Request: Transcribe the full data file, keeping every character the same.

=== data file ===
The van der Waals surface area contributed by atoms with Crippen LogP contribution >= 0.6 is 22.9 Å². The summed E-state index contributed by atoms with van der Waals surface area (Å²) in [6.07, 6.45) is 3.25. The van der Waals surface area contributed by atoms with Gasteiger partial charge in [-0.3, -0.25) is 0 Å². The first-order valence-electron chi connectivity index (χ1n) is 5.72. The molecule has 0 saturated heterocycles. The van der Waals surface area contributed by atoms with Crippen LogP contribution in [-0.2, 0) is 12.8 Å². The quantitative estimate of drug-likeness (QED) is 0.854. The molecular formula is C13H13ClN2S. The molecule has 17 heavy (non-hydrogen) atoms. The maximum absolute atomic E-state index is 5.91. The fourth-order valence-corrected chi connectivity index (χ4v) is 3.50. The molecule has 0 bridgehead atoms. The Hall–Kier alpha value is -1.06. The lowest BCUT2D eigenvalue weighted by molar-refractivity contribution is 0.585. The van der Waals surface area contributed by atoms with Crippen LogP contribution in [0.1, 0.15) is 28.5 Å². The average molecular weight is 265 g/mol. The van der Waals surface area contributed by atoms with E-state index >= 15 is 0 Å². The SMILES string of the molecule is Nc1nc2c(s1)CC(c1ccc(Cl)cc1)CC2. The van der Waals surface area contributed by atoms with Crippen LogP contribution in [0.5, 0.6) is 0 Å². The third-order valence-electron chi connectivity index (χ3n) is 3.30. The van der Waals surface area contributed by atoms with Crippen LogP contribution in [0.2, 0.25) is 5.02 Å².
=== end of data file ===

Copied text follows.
The van der Waals surface area contributed by atoms with Crippen LogP contribution >= 0.6 is 22.9 Å². The summed E-state index contributed by atoms with van der Waals surface area (Å²) in [6.07, 6.45) is 3.25. The van der Waals surface area contributed by atoms with Gasteiger partial charge in [-0.3, -0.25) is 0 Å². The first-order valence-electron chi connectivity index (χ1n) is 5.72. The molecule has 0 saturated heterocycles. The van der Waals surface area contributed by atoms with Crippen LogP contribution in [-0.2, 0) is 12.8 Å². The quantitative estimate of drug-likeness (QED) is 0.854. The molecular formula is C13H13ClN2S. The molecule has 17 heavy (non-hydrogen) atoms. The maximum absolute atomic E-state index is 5.91. The fourth-order valence-corrected chi connectivity index (χ4v) is 3.50. The molecule has 0 bridgehead atoms. The Hall–Kier alpha value is -1.06. The lowest BCUT2D eigenvalue weighted by molar-refractivity contribution is 0.585. The van der Waals surface area contributed by atoms with Crippen LogP contribution in [0.1, 0.15) is 28.5 Å². The average molecular weight is 265 g/mol. The van der Waals surface area contributed by atoms with E-state index >= 15 is 0 Å². The SMILES string of the molecule is Nc1nc2c(s1)CC(c1ccc(Cl)cc1)CC2. The van der Waals surface area contributed by atoms with Crippen LogP contribution in [0.5, 0.6) is 0 Å². The third-order valence-electron chi connectivity index (χ3n) is 3.30. The van der Waals surface area contributed by atoms with Crippen LogP contribution in [0.2, 0.25) is 5.02 Å².